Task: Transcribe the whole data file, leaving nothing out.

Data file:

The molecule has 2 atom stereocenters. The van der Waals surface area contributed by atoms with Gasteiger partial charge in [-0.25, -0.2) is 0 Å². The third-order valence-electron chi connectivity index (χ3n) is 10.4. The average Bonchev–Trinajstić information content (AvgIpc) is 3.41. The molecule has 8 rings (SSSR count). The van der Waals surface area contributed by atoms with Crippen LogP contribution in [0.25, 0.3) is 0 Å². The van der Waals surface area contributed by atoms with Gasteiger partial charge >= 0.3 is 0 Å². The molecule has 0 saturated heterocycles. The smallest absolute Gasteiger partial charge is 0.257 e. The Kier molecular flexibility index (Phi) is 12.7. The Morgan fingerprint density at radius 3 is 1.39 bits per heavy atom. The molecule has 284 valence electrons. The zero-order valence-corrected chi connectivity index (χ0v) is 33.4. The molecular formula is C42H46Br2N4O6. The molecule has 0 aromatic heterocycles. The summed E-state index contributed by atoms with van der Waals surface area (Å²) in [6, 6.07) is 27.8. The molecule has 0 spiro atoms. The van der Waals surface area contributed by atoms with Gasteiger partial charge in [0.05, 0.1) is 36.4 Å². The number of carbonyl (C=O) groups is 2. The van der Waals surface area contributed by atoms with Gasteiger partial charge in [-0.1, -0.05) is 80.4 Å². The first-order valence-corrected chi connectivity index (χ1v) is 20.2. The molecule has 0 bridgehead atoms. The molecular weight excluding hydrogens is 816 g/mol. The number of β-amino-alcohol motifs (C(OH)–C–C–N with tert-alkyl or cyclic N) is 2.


The molecule has 2 atom stereocenters. The van der Waals surface area contributed by atoms with Gasteiger partial charge in [-0.25, -0.2) is 0 Å². The third-order valence-electron chi connectivity index (χ3n) is 10.4. The average Bonchev–Trinajstić information content (AvgIpc) is 3.41. The molecule has 8 rings (SSSR count). The van der Waals surface area contributed by atoms with Crippen LogP contribution in [0.25, 0.3) is 0 Å². The van der Waals surface area contributed by atoms with Gasteiger partial charge >= 0.3 is 0 Å². The molecule has 0 saturated heterocycles. The smallest absolute Gasteiger partial charge is 0.257 e. The Kier molecular flexibility index (Phi) is 12.7. The Morgan fingerprint density at radius 3 is 1.39 bits per heavy atom. The molecule has 284 valence electrons. The zero-order valence-corrected chi connectivity index (χ0v) is 33.4. The molecular formula is C42H46Br2N4O6. The molecule has 0 aromatic heterocycles. The summed E-state index contributed by atoms with van der Waals surface area (Å²) in [6, 6.07) is 27.8. The molecule has 0 spiro atoms. The van der Waals surface area contributed by atoms with Gasteiger partial charge in [0.05, 0.1) is 36.4 Å². The number of carbonyl (C=O) groups is 2. The van der Waals surface area contributed by atoms with Gasteiger partial charge in [-0.1, -0.05) is 80.4 Å². The first-order valence-corrected chi connectivity index (χ1v) is 20.2. The molecule has 0 bridgehead atoms. The molecular weight excluding hydrogens is 816 g/mol. The number of β-amino-alcohol motifs (C(OH)–C–C–N with tert-alkyl or cyclic N) is 2.